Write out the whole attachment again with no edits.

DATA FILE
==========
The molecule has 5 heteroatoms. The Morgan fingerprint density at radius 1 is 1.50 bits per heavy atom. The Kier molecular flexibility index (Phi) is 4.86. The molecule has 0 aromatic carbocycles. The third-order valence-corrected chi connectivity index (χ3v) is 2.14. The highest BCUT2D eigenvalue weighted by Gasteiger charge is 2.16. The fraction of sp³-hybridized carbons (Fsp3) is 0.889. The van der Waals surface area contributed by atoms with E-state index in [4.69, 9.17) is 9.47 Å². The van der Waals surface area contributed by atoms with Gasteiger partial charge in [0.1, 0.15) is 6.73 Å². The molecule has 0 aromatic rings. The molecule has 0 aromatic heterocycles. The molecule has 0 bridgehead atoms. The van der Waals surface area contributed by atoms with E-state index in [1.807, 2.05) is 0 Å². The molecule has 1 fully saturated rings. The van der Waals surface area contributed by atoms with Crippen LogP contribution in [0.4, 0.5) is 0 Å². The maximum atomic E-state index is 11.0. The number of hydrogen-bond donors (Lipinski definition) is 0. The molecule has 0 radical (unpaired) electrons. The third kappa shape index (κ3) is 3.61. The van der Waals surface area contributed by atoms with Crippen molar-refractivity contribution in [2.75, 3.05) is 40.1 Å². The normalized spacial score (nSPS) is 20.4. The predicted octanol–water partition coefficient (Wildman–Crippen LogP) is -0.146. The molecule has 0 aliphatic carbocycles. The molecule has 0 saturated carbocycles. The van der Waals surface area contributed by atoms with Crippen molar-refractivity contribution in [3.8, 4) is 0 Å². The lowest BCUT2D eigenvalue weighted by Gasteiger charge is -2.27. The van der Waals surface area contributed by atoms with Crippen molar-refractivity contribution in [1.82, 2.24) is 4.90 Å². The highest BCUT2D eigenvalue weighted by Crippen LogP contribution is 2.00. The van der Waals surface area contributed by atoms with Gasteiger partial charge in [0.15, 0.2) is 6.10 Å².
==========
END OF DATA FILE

The molecule has 5 heteroatoms. The Morgan fingerprint density at radius 1 is 1.50 bits per heavy atom. The Kier molecular flexibility index (Phi) is 4.86. The molecule has 0 aromatic carbocycles. The third-order valence-corrected chi connectivity index (χ3v) is 2.14. The highest BCUT2D eigenvalue weighted by Gasteiger charge is 2.16. The fraction of sp³-hybridized carbons (Fsp3) is 0.889. The van der Waals surface area contributed by atoms with E-state index in [4.69, 9.17) is 9.47 Å². The van der Waals surface area contributed by atoms with Gasteiger partial charge in [0.1, 0.15) is 6.73 Å². The molecule has 0 aromatic rings. The molecule has 0 aromatic heterocycles. The molecule has 0 bridgehead atoms. The van der Waals surface area contributed by atoms with E-state index in [1.807, 2.05) is 0 Å². The molecule has 1 fully saturated rings. The van der Waals surface area contributed by atoms with Crippen LogP contribution in [0.4, 0.5) is 0 Å². The maximum atomic E-state index is 11.0. The number of hydrogen-bond donors (Lipinski definition) is 0. The molecule has 0 radical (unpaired) electrons. The third kappa shape index (κ3) is 3.61. The van der Waals surface area contributed by atoms with Crippen molar-refractivity contribution in [2.75, 3.05) is 40.1 Å². The normalized spacial score (nSPS) is 20.4. The predicted octanol–water partition coefficient (Wildman–Crippen LogP) is -0.146. The molecule has 0 aliphatic carbocycles. The molecule has 0 saturated carbocycles. The van der Waals surface area contributed by atoms with Crippen molar-refractivity contribution in [3.8, 4) is 0 Å². The lowest BCUT2D eigenvalue weighted by Gasteiger charge is -2.27. The van der Waals surface area contributed by atoms with Crippen molar-refractivity contribution in [1.82, 2.24) is 4.90 Å². The highest BCUT2D eigenvalue weighted by Crippen LogP contribution is 2.00. The van der Waals surface area contributed by atoms with Gasteiger partial charge in [0.15, 0.2) is 6.10 Å².